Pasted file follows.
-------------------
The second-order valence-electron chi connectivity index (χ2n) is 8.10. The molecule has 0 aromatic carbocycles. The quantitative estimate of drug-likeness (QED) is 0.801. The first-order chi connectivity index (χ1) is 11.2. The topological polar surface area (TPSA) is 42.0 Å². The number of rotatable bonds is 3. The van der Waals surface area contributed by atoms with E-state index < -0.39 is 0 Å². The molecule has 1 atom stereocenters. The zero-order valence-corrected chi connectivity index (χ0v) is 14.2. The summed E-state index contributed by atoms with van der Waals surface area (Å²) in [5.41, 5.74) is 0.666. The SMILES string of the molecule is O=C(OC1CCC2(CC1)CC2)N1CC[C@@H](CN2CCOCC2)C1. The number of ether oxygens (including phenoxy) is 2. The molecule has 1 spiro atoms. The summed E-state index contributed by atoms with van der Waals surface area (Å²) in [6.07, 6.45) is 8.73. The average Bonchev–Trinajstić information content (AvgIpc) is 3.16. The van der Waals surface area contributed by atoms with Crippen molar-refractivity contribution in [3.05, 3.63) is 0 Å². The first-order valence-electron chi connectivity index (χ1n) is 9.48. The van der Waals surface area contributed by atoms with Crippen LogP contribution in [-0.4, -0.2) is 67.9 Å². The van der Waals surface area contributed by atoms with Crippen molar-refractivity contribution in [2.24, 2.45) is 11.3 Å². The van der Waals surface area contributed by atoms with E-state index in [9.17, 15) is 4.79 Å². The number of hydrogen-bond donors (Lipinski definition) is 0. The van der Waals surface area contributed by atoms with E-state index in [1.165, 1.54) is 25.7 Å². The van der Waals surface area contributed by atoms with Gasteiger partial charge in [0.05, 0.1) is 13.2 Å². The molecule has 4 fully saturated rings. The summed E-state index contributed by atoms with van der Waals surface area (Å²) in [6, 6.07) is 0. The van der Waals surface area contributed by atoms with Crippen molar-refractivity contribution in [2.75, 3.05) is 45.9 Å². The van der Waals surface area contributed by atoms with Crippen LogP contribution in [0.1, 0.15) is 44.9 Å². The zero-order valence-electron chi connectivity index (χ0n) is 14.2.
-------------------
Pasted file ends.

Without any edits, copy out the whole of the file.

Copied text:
The second-order valence-electron chi connectivity index (χ2n) is 8.10. The molecule has 0 aromatic carbocycles. The quantitative estimate of drug-likeness (QED) is 0.801. The first-order chi connectivity index (χ1) is 11.2. The topological polar surface area (TPSA) is 42.0 Å². The number of rotatable bonds is 3. The van der Waals surface area contributed by atoms with E-state index < -0.39 is 0 Å². The molecule has 1 atom stereocenters. The zero-order valence-corrected chi connectivity index (χ0v) is 14.2. The summed E-state index contributed by atoms with van der Waals surface area (Å²) in [5.41, 5.74) is 0.666. The SMILES string of the molecule is O=C(OC1CCC2(CC1)CC2)N1CC[C@@H](CN2CCOCC2)C1. The number of ether oxygens (including phenoxy) is 2. The molecule has 1 spiro atoms. The summed E-state index contributed by atoms with van der Waals surface area (Å²) in [6.07, 6.45) is 8.73. The average Bonchev–Trinajstić information content (AvgIpc) is 3.16. The van der Waals surface area contributed by atoms with Crippen molar-refractivity contribution in [3.05, 3.63) is 0 Å². The first-order valence-electron chi connectivity index (χ1n) is 9.48. The van der Waals surface area contributed by atoms with Crippen LogP contribution in [-0.4, -0.2) is 67.9 Å². The van der Waals surface area contributed by atoms with Crippen molar-refractivity contribution in [2.24, 2.45) is 11.3 Å². The van der Waals surface area contributed by atoms with E-state index in [9.17, 15) is 4.79 Å². The number of hydrogen-bond donors (Lipinski definition) is 0. The van der Waals surface area contributed by atoms with E-state index in [1.165, 1.54) is 25.7 Å². The van der Waals surface area contributed by atoms with Gasteiger partial charge in [0.05, 0.1) is 13.2 Å². The molecule has 4 fully saturated rings. The summed E-state index contributed by atoms with van der Waals surface area (Å²) in [6, 6.07) is 0. The van der Waals surface area contributed by atoms with Crippen molar-refractivity contribution in [2.75, 3.05) is 45.9 Å². The van der Waals surface area contributed by atoms with Crippen LogP contribution in [0.1, 0.15) is 44.9 Å². The zero-order valence-electron chi connectivity index (χ0n) is 14.2.